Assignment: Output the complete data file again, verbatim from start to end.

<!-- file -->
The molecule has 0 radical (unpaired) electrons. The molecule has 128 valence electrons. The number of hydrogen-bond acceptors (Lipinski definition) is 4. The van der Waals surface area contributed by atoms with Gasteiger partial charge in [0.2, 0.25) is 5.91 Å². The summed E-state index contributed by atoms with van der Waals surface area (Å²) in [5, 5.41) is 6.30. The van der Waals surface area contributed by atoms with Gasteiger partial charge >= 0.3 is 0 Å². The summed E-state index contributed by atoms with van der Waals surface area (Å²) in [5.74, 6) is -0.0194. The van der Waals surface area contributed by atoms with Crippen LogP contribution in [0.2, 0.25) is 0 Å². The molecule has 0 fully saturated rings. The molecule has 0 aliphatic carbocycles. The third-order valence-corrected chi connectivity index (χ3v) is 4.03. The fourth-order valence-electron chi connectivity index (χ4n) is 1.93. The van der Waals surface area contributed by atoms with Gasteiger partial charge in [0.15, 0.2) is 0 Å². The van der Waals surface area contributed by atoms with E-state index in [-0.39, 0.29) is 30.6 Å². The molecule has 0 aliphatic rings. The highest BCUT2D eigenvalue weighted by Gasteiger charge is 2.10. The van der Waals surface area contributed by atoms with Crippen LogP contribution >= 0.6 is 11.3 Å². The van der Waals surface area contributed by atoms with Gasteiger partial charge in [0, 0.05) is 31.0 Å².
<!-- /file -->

The molecule has 0 radical (unpaired) electrons. The molecule has 128 valence electrons. The number of hydrogen-bond acceptors (Lipinski definition) is 4. The van der Waals surface area contributed by atoms with Gasteiger partial charge in [0.2, 0.25) is 5.91 Å². The summed E-state index contributed by atoms with van der Waals surface area (Å²) in [5, 5.41) is 6.30. The van der Waals surface area contributed by atoms with Gasteiger partial charge >= 0.3 is 0 Å². The summed E-state index contributed by atoms with van der Waals surface area (Å²) in [5.74, 6) is -0.0194. The van der Waals surface area contributed by atoms with Crippen LogP contribution in [0.2, 0.25) is 0 Å². The molecule has 0 fully saturated rings. The molecule has 0 aliphatic carbocycles. The third-order valence-corrected chi connectivity index (χ3v) is 4.03. The fourth-order valence-electron chi connectivity index (χ4n) is 1.93. The van der Waals surface area contributed by atoms with Gasteiger partial charge in [0.15, 0.2) is 0 Å². The van der Waals surface area contributed by atoms with E-state index in [-0.39, 0.29) is 30.6 Å². The molecule has 0 aliphatic rings. The highest BCUT2D eigenvalue weighted by Gasteiger charge is 2.10. The van der Waals surface area contributed by atoms with Crippen LogP contribution >= 0.6 is 11.3 Å². The van der Waals surface area contributed by atoms with Gasteiger partial charge in [0, 0.05) is 31.0 Å².